The civil trial between the State of Victoria and the former holders of gaming machine licences in the state, Tabcorp Holdings Ltd (Tabcorp) and Tatts Group Ltd (Tatts), has commenced in the Victorian Supreme Court before Justice Hargrave. Until the expiry of their licences in August 2012, the two companies held a duopoly over Victoria’s 27, 500 gaming machines located outside of Melbourne’s Crown Casino. Following the expiry of the licences, the entitlement to operate gaming machines was allocated to club and hotel venue operators.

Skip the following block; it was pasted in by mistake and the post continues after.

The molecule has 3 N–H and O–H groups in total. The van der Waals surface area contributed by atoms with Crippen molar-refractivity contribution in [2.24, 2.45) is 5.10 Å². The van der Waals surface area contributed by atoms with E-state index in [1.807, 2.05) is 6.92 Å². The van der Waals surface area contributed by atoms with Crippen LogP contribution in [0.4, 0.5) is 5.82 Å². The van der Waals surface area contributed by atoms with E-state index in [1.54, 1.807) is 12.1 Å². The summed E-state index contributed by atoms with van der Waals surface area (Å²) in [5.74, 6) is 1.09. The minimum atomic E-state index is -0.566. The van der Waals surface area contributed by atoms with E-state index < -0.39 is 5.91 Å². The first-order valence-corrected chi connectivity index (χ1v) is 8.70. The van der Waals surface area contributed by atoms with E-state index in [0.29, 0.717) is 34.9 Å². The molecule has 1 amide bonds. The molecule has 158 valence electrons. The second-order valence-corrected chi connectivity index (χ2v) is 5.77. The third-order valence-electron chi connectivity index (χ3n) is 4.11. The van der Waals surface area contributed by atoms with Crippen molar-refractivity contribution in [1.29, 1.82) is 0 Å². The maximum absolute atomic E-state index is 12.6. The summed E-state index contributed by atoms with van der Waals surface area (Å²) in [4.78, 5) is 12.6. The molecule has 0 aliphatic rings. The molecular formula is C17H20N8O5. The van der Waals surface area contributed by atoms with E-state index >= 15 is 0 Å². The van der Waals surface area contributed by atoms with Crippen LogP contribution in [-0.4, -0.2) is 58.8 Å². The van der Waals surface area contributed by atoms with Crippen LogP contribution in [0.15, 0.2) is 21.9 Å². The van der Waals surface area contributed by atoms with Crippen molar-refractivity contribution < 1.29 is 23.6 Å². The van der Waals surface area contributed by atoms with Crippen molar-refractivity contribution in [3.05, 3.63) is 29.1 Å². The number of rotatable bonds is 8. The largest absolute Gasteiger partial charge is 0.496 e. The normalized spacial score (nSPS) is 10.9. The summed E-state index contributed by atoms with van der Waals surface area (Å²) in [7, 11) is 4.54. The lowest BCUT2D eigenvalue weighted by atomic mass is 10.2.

The Tabcorp action arises under the now repealed Gaming and Betting Act 1994 (Vic) (1994 Act) which entitled Tabcorp to receive a payment upon the granting of new licences (other than the initial licences which Tabcorp and Tatts held).
The Tatts action arises under contract law. It entered into an agreement with the Victorian Government on 17 November 1995 which created a similar entitlement to payment.
Combined, the companies are suing the Victorian Government for over AU$ 1 billion.
The Victorian Government is arguing that the 1994 Act is unenforceable as it has been repealed and replaced by new legislation and also that the new “entitlement” of the clubs and hotels is materially different from the licences previously held by Tabcorp and Tatts, and that the obligations to make payments therefore do not arise.